What’s more, with solutions coming onto the market that replace or remove the traditional role of AMCs, expect even more competition and innovation among AMCs as they battle to cut costs and retain market share. 
While only time will tell if and when appraisal fees will start to normalize, one thing is certain: increased competition and new entrants into the marketplace will drive innovation, which will help alleviate the appraiser shortage in the long term. 


  1. I do not think there is a shortage of appraisers. Only a shortage of appraisers willing to work for AMC’s whose business model is a race to the bottom of the fee barrel with the bid-to-work system. AMC fees are too low for an appraiser who has a mortgage to pay, a family to raise and a car payment. A seasoned appraiser cannot compete on fee with a new appraiser who lives at home with their parents with no bills to pay. I can tell you I am inundated with “bid” requests from AMC’s all day long. Even when I do have the capacity to take on more work and get it done within a week I ignore these requests. Because I know that I will take time out of my day to formulate a reasonable fee and explain why. Sometimes it can take me 5-10 minutes of research to derive what I think is a good fee. Then what. I get nothing. Multiply that by 20 a day and that is time wasted. The Class Appraisals, Clear Capitals. Solidifies, etc.. all want the lowest price no matter what. Quoting orders is a waste of time. Make no mistake, there are appraisers all over that can take on the work, but simply choose not to work with AMC’s. The liability is too great and in general the work to challenging to accept low-fee AMC work. These companies brought this on themselves after years of alienating good appraisers. Who in their right mind wants to work for so little. These AMCs seem to forget the fee is pre-tax, we have no health insurance, no benefits, and hold all the liability. Its funny how the players dance around the simple fix to all this. Stop the low fee bid system and pay more. Done. The VA has a great fee schedule for reference to make it even simpler.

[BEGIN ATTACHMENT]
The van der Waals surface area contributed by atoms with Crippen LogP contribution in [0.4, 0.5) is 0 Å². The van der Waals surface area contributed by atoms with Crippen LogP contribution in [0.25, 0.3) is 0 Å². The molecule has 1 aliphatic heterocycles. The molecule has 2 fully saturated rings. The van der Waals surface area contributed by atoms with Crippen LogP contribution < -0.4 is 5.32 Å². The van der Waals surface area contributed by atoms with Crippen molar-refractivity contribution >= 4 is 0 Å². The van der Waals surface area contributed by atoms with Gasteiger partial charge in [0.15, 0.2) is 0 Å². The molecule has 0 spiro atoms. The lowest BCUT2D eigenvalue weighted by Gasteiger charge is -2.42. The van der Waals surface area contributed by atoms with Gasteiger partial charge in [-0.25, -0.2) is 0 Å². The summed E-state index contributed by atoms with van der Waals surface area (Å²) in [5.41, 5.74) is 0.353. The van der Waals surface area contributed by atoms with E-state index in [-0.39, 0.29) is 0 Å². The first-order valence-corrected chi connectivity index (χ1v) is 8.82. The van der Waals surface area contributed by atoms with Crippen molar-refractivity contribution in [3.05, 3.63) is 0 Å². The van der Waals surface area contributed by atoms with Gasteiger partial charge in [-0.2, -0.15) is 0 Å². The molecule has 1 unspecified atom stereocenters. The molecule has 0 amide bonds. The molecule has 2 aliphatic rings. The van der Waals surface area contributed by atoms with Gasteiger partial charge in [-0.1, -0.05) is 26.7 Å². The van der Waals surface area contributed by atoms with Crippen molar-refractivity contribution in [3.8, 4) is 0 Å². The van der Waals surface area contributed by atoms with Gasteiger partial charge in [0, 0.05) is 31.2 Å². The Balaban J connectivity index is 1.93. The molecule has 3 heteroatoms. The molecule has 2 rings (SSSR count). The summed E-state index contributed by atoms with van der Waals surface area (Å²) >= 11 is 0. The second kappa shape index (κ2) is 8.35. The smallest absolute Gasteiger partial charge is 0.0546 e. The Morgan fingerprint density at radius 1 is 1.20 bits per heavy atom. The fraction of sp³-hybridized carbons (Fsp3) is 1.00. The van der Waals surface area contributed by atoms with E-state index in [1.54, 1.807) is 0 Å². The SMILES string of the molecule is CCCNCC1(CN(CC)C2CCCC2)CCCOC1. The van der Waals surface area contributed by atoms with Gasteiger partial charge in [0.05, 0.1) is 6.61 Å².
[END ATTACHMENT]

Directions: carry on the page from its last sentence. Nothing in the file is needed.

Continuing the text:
1. Andre, you hit it right on. The current system is not based on quality but low fees. The inexperience with little to lose will be the lowest bidder and gets all the jobs, so the good appraisers are pushed out.

    2. Well right about not a shortage of appraisers but the comment about Clear Capital and Solidi being low I don’t quite agree as they will send me a high offer to accept or decline between $750 to $1400 for a report. The appraiser has to ask for a higher fee to get it! Don’t take the “sucker fee”. For properties with an ADU I request double the fee and get it! I turn in reports same day as inspection also and they know this and probably has something to do with them offering me higher fees.

  2. There is no appraiser shortage. The AMC model has driven tons of appraisers out of the mortgage lending side of things. I have been a residential appraiser for 19 years and only work with decent AMC’s (there are some). If the AMC wont pay fair C&R fees, I pass and I am sure a good portion of the 80k appraisers do the same. Get rid of the AMC model of trying to find the cheapest appraiser possible even if he/she lives 50 miles away. I know of many of my peers who simply due direct lender or private work only to skip the AMC BS. Once again, there is no shortage, just a shortage of appraisers who want to work for peanuts and a 48 hour turn time.

  3. Sorry, but more tech won’t solve this problem…if anything it will make it worse. This is not a tech problem – this is a problem of a profession where many people have left but where demand has spiked quickly due to the sharp drop in interest rates and the economic stimulus done by the government in response to COVID. There are fewer appraisers in CA now than there were in 1992 when I first got licensed, but the State has about 30% more people. The whole problem of technology is that you have a lot of people with no or limited understanding of appraisal pushing buttons and thinking that this is how the problem will be fixed.

  4. I do not need a new sketch solution of any kind; especially one that requires me to hand off one of the most important functions of an appraisal to someone that I talk to over the phone. Sketches are the easy part with reasonable experience. I complete my sketches on site and I gather first hand info on the subject.

    The sketch solutions are aimed at sending a non appraiser to gather this data so a remote or very remote appraiser can do the valuation analysis. This is done purely as a way to push the fee structure back to the ” good ole days” of the AMC retaining more than 50% of the fee. This a Hail Mary attempt. However, there are some good AMCs. None of which were mentioned in the article.

    Most of the appraisers left because you could not make a living with the low fees. This is a problem the AMCs have made themselves. The market is teaching a painful lesson. Of course, the layers of regulation may step in to save their AMC buddies. If they do, I will not participate, I’ll retire.

    It’s really suspicious, I never hear of a designated appraiser ever doing appraisals. They just want tell us sheeple how to do appraising and shut the blank up and accept our measly portion with gratitude; and get ready at a moments notice to go out to next assignment 100 miles away from our market area.